Sinners and Tax Collectors

Yeshua says that the healthy do not need a doctor but the sick. Who are the well and who are the sick?

Painting of Zacchaeus the rich tax collector in the tree (Luke 19:1-10), by Niels Larsen Stevns, Danish Painter, 1913. (Image: Gunnar Bach Pedersen [Public domain], via Wikimedia Commons)

The disciples of the sages often criticized our Master for eating with, associating with, and even teaching “the tax collectors and the sinners.” The Pharisees and Torah scholars implied that Yeshua was guilty by association. His behavior puzzled them. He claimed to be a prophet of God sent by God, but rather than rebuking the sinners, He seemed to rebuke the righteous. They reasoned, “If He eats with sinners and fellowships with sinners and even takes sinners for His disciples, then He must be a sinner.”

Yeshua always seemed to aim sharp criticisms at the religious and the faithful while at the same time generously offering warmth, acceptance, and gentle teaching to the irreligious and lawless of society. It seemed like Yeshua denounced those who strove to live their lives according to God’s Torah while sympathizing with those who lived in open rebellion to God. He was a friend to tax collectors, terrorist-like zealots, fallen women, and sinners—that is to say, the secular Jews of His day.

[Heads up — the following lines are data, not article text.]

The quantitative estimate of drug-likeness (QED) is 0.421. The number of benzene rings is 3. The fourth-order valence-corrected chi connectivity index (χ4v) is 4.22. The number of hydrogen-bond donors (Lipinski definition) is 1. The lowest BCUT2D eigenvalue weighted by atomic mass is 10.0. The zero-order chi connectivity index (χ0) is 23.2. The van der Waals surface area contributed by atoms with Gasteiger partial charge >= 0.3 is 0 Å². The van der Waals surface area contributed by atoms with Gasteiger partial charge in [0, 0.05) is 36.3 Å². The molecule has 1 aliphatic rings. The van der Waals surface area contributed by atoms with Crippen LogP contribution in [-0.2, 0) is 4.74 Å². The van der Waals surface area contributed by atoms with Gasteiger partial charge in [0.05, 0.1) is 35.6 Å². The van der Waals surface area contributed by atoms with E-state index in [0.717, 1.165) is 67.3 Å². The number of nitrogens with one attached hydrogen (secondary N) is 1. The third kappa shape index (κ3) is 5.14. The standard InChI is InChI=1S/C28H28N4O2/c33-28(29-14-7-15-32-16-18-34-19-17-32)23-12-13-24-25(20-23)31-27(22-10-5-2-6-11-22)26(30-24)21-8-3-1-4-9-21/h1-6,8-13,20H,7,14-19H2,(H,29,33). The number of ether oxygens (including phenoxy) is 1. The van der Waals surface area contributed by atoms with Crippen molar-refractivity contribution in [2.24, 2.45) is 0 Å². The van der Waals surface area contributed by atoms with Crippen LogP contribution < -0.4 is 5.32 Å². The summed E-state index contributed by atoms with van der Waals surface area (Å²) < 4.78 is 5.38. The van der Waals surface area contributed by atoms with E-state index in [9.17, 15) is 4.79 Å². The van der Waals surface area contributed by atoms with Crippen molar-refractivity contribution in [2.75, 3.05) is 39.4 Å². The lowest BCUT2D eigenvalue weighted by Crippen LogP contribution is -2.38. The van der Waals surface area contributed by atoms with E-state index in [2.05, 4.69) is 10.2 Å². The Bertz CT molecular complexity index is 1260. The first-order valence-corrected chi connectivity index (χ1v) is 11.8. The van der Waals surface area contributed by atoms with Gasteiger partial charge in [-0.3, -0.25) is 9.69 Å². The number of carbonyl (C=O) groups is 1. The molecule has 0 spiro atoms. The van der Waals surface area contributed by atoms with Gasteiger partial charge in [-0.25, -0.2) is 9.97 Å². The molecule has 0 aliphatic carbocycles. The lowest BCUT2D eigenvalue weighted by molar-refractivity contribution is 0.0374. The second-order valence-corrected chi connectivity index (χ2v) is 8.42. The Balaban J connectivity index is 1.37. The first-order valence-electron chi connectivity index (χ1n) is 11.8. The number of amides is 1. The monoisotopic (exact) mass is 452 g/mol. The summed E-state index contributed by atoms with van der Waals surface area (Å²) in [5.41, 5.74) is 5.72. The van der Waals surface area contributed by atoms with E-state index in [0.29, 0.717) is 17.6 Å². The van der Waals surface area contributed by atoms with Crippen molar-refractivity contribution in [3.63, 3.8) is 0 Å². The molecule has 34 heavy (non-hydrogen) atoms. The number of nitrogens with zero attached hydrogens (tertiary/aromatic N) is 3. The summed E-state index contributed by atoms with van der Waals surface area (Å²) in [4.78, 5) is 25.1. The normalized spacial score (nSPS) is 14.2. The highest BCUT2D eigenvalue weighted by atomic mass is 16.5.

Yeshua explained to the Pharisees that He had business with sinners and tax collectors in the same way that a doctor has business with sick people. He told them, “It is not those who are well who need a physician, but those who are sick. I have not come to call the righteous but sinners to repentance” (Luke 5:31-32).

This explains why Yeshua sharply criticized the pious people of His day. He regarded them as the healthy and the righteous of Israel. Therefore, He held them to a much higher standard than the secular Jews, and he was quick to point out hypocrisy and pretense. He did not level His criticisms as a rejection of the religious, rather He sought to bring correction.

On the other hand, when He taught among irreligious people, He did not rebuke them as He did the Pharisees and Teachers of Torah. The irreligious stood outside of the domain of Torah. It does no good to rebuke someone for disobeying a law in which they do not believe. He sought to first entice the sinners and tax collectors to repent and return to the Torah. He needed to bring them into the kingdom before holding them up to the standards of the kingdom. The Pharisees and Torah scholars interpreted this behavior as hostility toward themselves and love for lawlessness. They criticized Him saying, “He hangs out with bad company.”

To better explain the two different approaches, the Master told a series of three thematically linked parables: the parable of the lost sheep, the parable of the lost coin, and the parable of the lost son. The three parables describe His goals and illustrate the reason for His friendship with sinners. His focus on the sinners and the secular did not imply an endorsement of sin or secularism, nor did His strict manner with the religious imply a rejection of piety. The three parables communicate the heart of His mission: calling the lost sheep of Israel to repentance.

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